The internet of things (IoT) is not a new idea: the first internet-connected toaster, for example, was unveiled as far back as 1989.
What is new, however, is the realisation among those involved in the financial services market that the concept is going to be a game-changer for the trade and trade finance industry.
As our writer explains in this issue’s cover story, the leap between the IoT’s application in everyday devices such as household appliances and its use in the world of trade finance is not as large as we might expect. And with Gartner, a technology research and advisory company, forecasting that there’ll be more than 26 billion internet-linked devices and appliances in use worldwide by 2020, it’s an application that the trade finance market would do well to heed.
Our story looks at the physical manifestations and use cases of the IoT and the role that blockchain can play to enhance the transparency and speed of financial transactions, and calls for co-operation among market players so that the industry can take advantage of the technology on offer.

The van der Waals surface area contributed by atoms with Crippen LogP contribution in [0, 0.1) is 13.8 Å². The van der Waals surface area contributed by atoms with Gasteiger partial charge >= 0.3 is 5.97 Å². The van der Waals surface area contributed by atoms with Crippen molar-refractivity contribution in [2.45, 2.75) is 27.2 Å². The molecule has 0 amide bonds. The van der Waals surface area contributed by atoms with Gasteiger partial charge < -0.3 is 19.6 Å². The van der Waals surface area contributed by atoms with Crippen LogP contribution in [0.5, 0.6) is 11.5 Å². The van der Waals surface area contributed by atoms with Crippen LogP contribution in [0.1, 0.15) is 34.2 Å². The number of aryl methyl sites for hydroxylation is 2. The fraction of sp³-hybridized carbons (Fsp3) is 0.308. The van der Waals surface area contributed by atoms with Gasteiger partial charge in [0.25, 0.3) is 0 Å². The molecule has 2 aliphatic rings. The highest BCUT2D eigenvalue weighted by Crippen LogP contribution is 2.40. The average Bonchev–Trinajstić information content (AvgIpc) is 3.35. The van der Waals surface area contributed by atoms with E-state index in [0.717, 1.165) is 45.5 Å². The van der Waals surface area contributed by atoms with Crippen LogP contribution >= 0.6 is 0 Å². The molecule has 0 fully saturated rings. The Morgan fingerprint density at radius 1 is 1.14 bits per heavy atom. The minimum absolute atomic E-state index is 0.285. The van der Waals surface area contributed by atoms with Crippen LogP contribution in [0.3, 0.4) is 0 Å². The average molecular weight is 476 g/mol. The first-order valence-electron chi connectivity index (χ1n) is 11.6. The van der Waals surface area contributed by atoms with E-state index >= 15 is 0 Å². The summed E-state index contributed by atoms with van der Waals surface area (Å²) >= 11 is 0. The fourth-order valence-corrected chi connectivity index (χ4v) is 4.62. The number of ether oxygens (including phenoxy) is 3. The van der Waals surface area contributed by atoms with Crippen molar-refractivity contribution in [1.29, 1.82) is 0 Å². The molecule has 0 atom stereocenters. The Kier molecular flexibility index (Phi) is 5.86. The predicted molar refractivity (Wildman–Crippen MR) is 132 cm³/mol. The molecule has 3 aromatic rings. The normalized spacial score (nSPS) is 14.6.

Also included in this issue is our annual Sibos Supplement, a publication dedicated to what we think will be the popular talking points at this annual event. This year our coverage spans from evolving payment trends to financial crime compliance and innovations in technology.
We also include an “A-Z” of innovation in the trade finance space: a round-up of the popular trends that GTR continues to track. We look forward to catching up with you all in Geneva and hearing your thoughts on what will shape our industry going forward.
In this issue:
- Sibos supplement – See detailed table of contents here
- Cover feature: Connect everything: Trade finance and the internet of things
- Sustainability: Green finance and the fight against fossil fuels
- Africa agribusiness: When the well runs dry
- Asia: Asean places hopes on RCEP; House of cards: Southeast Asia risk report
- Underserved sectors: Don’t let me be misunderstood
- Americas editorial board roundtable: The efficiency tailwind
- The big bank theory: Consolidation in Abu Dhabi
- Brexit: TTIP loses its biggest advocate